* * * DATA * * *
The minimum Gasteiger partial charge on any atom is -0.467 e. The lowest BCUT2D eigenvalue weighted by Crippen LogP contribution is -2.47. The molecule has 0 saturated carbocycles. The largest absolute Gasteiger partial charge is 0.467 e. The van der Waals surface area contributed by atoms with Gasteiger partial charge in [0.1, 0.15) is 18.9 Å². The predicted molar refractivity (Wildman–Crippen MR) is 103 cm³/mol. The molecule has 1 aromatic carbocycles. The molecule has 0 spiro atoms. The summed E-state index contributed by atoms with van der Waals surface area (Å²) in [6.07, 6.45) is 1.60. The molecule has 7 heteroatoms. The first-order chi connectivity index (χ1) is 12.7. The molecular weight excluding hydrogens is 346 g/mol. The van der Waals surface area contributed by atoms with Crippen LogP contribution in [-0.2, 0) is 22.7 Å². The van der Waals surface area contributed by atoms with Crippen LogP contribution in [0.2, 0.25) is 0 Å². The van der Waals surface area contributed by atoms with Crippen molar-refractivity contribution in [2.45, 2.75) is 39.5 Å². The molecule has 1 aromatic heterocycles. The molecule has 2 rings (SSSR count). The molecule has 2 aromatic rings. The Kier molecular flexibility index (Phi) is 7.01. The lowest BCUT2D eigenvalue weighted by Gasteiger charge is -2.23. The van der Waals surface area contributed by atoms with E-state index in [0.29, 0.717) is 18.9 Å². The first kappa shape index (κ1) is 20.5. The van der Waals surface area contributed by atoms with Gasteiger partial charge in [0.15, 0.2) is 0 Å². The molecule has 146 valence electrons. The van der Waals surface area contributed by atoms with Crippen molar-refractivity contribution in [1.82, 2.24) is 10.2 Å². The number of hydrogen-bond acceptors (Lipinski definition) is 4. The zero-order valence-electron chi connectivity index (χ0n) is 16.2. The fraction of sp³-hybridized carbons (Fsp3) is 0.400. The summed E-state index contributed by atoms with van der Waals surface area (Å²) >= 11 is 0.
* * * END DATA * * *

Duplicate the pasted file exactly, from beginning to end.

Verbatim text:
The minimum Gasteiger partial charge on any atom is -0.467 e. The lowest BCUT2D eigenvalue weighted by Crippen LogP contribution is -2.47. The molecule has 0 saturated carbocycles. The largest absolute Gasteiger partial charge is 0.467 e. The van der Waals surface area contributed by atoms with Gasteiger partial charge in [0.1, 0.15) is 18.9 Å². The predicted molar refractivity (Wildman–Crippen MR) is 103 cm³/mol. The molecule has 1 aromatic carbocycles. The molecule has 0 spiro atoms. The summed E-state index contributed by atoms with van der Waals surface area (Å²) in [6.07, 6.45) is 1.60. The molecule has 7 heteroatoms. The first-order chi connectivity index (χ1) is 12.7. The molecular weight excluding hydrogens is 346 g/mol. The van der Waals surface area contributed by atoms with Crippen LogP contribution in [-0.2, 0) is 22.7 Å². The van der Waals surface area contributed by atoms with Crippen LogP contribution in [0.2, 0.25) is 0 Å². The van der Waals surface area contributed by atoms with Crippen molar-refractivity contribution in [2.45, 2.75) is 39.5 Å². The molecule has 1 aromatic heterocycles. The molecule has 2 rings (SSSR count). The molecule has 2 aromatic rings. The Kier molecular flexibility index (Phi) is 7.01. The lowest BCUT2D eigenvalue weighted by Gasteiger charge is -2.23. The van der Waals surface area contributed by atoms with E-state index in [0.29, 0.717) is 18.9 Å². The first kappa shape index (κ1) is 20.5. The van der Waals surface area contributed by atoms with Gasteiger partial charge in [0.15, 0.2) is 0 Å². The molecule has 146 valence electrons. The van der Waals surface area contributed by atoms with Crippen molar-refractivity contribution in [1.82, 2.24) is 10.2 Å². The number of hydrogen-bond acceptors (Lipinski definition) is 4. The zero-order valence-electron chi connectivity index (χ0n) is 16.2. The fraction of sp³-hybridized carbons (Fsp3) is 0.400. The summed E-state index contributed by atoms with van der Waals surface area (Å²) >= 11 is 0.